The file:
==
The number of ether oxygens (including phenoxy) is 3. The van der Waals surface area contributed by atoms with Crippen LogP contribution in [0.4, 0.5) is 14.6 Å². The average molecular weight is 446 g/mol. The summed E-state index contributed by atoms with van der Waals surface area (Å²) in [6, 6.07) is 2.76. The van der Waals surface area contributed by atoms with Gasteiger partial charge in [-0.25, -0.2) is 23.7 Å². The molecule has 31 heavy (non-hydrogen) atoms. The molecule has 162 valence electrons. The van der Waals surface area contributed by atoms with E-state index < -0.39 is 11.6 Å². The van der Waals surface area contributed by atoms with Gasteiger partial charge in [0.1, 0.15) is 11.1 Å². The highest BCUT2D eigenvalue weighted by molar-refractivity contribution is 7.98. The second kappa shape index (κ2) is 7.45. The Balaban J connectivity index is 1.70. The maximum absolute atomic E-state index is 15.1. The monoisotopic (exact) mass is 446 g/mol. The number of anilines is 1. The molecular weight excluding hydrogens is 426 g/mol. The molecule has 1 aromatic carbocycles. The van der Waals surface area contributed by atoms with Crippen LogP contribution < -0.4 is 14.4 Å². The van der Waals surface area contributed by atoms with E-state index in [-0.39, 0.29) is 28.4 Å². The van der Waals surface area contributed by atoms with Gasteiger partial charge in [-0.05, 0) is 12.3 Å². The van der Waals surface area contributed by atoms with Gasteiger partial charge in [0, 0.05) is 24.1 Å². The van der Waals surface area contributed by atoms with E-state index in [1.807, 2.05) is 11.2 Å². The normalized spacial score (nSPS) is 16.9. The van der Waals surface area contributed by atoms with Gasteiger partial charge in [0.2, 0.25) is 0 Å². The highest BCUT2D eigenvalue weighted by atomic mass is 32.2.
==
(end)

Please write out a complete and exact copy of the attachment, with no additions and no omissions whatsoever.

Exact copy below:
The number of ether oxygens (including phenoxy) is 3. The van der Waals surface area contributed by atoms with Crippen LogP contribution in [0.4, 0.5) is 14.6 Å². The average molecular weight is 446 g/mol. The summed E-state index contributed by atoms with van der Waals surface area (Å²) in [6, 6.07) is 2.76. The van der Waals surface area contributed by atoms with Gasteiger partial charge in [-0.25, -0.2) is 23.7 Å². The molecule has 31 heavy (non-hydrogen) atoms. The molecule has 162 valence electrons. The van der Waals surface area contributed by atoms with E-state index < -0.39 is 11.6 Å². The van der Waals surface area contributed by atoms with Gasteiger partial charge in [0.1, 0.15) is 11.1 Å². The highest BCUT2D eigenvalue weighted by molar-refractivity contribution is 7.98. The second kappa shape index (κ2) is 7.45. The Balaban J connectivity index is 1.70. The maximum absolute atomic E-state index is 15.1. The monoisotopic (exact) mass is 446 g/mol. The number of anilines is 1. The molecular weight excluding hydrogens is 426 g/mol. The molecule has 1 aromatic carbocycles. The van der Waals surface area contributed by atoms with Crippen LogP contribution < -0.4 is 14.4 Å². The van der Waals surface area contributed by atoms with E-state index in [-0.39, 0.29) is 28.4 Å². The van der Waals surface area contributed by atoms with Gasteiger partial charge in [-0.05, 0) is 12.3 Å². The van der Waals surface area contributed by atoms with Gasteiger partial charge in [0, 0.05) is 24.1 Å². The van der Waals surface area contributed by atoms with E-state index in [1.807, 2.05) is 11.2 Å². The normalized spacial score (nSPS) is 16.9. The van der Waals surface area contributed by atoms with Gasteiger partial charge in [0.2, 0.25) is 0 Å². The highest BCUT2D eigenvalue weighted by atomic mass is 32.2.